Another prominent feature is the love of ‘smart’ dealing: which gilds over many a swindle and gross breach of trust; many a defalcation (i.e. misappropriation), public and private; and enables many a knave to hold his head up with the best, who well deserves a halter (i.e. noose); though it has not been without its retributive operation, for this smartness had done more in a few years to impair the public credit, and to cripple the public resources, than dull honesty, however rash, could have effected in a century.  The merits of a broken speculation, or a bankruptcy, or of a successful scoundrel, are not gauged by its or his observance of the golden rule ‘Do unto others as you would be done by,’ but are considered with reference to their smartness.  I recollect, on both occasions of our passing that ill-fated Cairo on the Mississippi, remarking on the bad effects such gross deceits must have been when they exploded, in generating a want of confidence abroad, and discouraging foreign investment: but I was given to understand that this was a very smart scheme by which a deal of money was made: and that its smartest feature was that they forgot these things abroad in a very short time, and speculated again as freely as ever.  The following dialogue I have held a hundred times: ‘Is it not a very disgraceful circumstance that such a man as So-and-so should be acquiring a large property by the most infamous and odious means, and not withstanding all the crimes of which he has been guilty, should be tolerated and abetted by your Citizens? He is a public nuisance, is he not?’  ‘Yes, Sir.’  ‘A convicted liar?’ ‘Yes, Sir.’ ‘He has been kicked and cuffed and caned?’ ‘Yes, Sir.’  ‘And he is utterly dishonorable, debased, and profligate?’ ‘Yes, Sir.’  ‘IN the name of wonder, then, what is his merit?’  ‘Well, Sir, he is a smart man.’

charles-dickens-1-728In like manner, all kinds of deficient and impolitic usages are referred to the national love of trade; though oddly enough it would be a weighty charge against a foreigner that he regarded the Americans as a trading people.  The love of trade is assigned as a reason for that comfortless custom, so very prevalent in country towns, of married people living in hotels, having no fireside of their own, and seldom meeting from early morning until late at night, but at the hasty public meals.  The love of trade is a reason why the literature of America is to remain for ever unprotected: ‘For we are a trading people, and don’t care for poetry:’ though we do, by the way, profess to be very proud of our poets: while healthy amusements, cheerful means of recreation, and wholesome fancies, must fade before the stern utilitarian joys of trade.

These three characteristics are strongly represented at every turn, full in the stranger’s view. But the foul growth of America has a more tangled root than this; and it strikes its fibres, deep into its licentious Press.

Schools may be erected, East, West, North and South; pupils may be taught, and masters reared, by scores upon scores of thousands; colleges may thrive, churches may be crammed, temperance may be diffused, and advancing knowledge in all other forms walk through the land with giant strides: but while the newspaper press of America is in, or near, its present abject state, high moral improvement in that country is hopeless.  Year by year, it must and will go back; year by year, the tone of public feeling must sink lower down; year by year, the Congress and the Senate must become of less account before all decent men; and year by year, the memory of the Great Fathers of the Revolution must be outraged more and more, in the bad life of their degenerate child.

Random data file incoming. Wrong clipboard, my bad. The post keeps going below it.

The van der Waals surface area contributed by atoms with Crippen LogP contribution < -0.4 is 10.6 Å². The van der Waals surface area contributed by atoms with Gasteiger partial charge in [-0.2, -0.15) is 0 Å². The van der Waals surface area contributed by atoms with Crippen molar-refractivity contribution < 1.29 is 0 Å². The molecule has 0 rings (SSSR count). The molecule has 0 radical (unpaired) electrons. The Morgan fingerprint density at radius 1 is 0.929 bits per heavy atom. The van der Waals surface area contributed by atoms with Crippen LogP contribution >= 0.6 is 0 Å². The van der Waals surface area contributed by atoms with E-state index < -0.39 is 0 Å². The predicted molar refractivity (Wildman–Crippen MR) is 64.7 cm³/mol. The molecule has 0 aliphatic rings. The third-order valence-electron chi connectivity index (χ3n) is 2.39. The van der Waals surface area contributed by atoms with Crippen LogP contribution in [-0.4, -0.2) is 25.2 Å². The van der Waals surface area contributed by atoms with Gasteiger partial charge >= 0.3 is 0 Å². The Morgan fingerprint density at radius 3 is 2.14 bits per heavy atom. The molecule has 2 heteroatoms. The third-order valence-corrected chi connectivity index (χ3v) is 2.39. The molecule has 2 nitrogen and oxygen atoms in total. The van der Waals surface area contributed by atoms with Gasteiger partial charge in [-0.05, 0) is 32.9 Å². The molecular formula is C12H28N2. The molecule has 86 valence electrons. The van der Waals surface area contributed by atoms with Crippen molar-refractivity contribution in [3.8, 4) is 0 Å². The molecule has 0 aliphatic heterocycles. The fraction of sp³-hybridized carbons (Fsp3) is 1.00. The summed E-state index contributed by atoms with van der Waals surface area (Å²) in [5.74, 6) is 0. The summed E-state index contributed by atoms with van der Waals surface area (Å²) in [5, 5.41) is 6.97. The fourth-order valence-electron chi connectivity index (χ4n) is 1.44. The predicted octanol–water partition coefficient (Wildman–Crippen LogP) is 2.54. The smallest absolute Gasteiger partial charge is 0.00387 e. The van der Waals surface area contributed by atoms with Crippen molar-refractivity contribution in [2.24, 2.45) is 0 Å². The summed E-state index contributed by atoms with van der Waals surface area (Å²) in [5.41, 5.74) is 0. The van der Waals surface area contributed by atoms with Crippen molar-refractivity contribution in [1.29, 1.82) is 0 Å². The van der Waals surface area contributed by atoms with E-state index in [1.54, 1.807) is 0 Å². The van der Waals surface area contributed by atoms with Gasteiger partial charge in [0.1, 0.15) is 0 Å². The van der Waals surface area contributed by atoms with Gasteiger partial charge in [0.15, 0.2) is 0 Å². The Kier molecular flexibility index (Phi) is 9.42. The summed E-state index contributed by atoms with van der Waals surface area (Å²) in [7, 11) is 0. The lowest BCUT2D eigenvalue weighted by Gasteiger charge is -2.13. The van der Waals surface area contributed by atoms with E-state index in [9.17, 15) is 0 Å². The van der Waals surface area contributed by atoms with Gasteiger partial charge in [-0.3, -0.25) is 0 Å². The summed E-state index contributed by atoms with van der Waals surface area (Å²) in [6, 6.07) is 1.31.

Among the herd of journals that are published in the States, there are some, the reader scarcely needs be told, of character and credit.  From personal intercourse with accomplished gentlemen connected with publications of this class, I have derived both pleasure and profit.  But the name of these is Few, and of the others Legion; and the influence of the good, is powerless to counteract the moral poison of the bad.

Among the gentry of America; among the well-informed and moderate: in the learned professions; at the bar and on the bench: there is, as there can be, but one opinion, in reference to the vicious character of these infamous journals.  It is sometimes contended — I will not say strangely, for it is natural to seek excuses for such a disgrace — that their influence is not so great as a visitor would suppose.  I must be pardoned for saying there is no warrant for this plea, and that every fact and circumstance tends directly to the opposite conclusion.

When any man, of any grade of desert in intellect or character, can climb to any public distinction, no matter what, in America, without first groveling down upon the earth, and bending the knee before this monster of depravity; when any private excellence is safe from its attacks; when any social confidence is left unbroken by it, or any tie of social decency and confidence is held in the least regard; when any man in that free country has freedom of opinion, and presumes fmimg8302753006214740978to think for himself, and speak for himself, without humble reference to a censorship which, for its rampant ignorance and base dishonesty, he utterly loathes and despises in his heart; when those who most acutely feel its infamy and the reproach it casts upon the nation, and who most denounce it to each other, dare to set their heels upon, and  crush it openly, in the sight of all men:  then, I will believe that its influence is lessening, and men  are returning to their manly senses. But while that Press has its evil eye in every house, and its black hand in every appointment in the state, from a president to a postman; while, with ribald slander for its only stock in trade, it is the standard literature of an enormous class, who must find their reading in a newspaper, or they will not read at all; so long must its odium be upon the country’s head, and so long must the evil it works, be plainly visible in the Republic.”

https://www.amazon.com/American-Notes-Charles-Dickens/dp/1847188729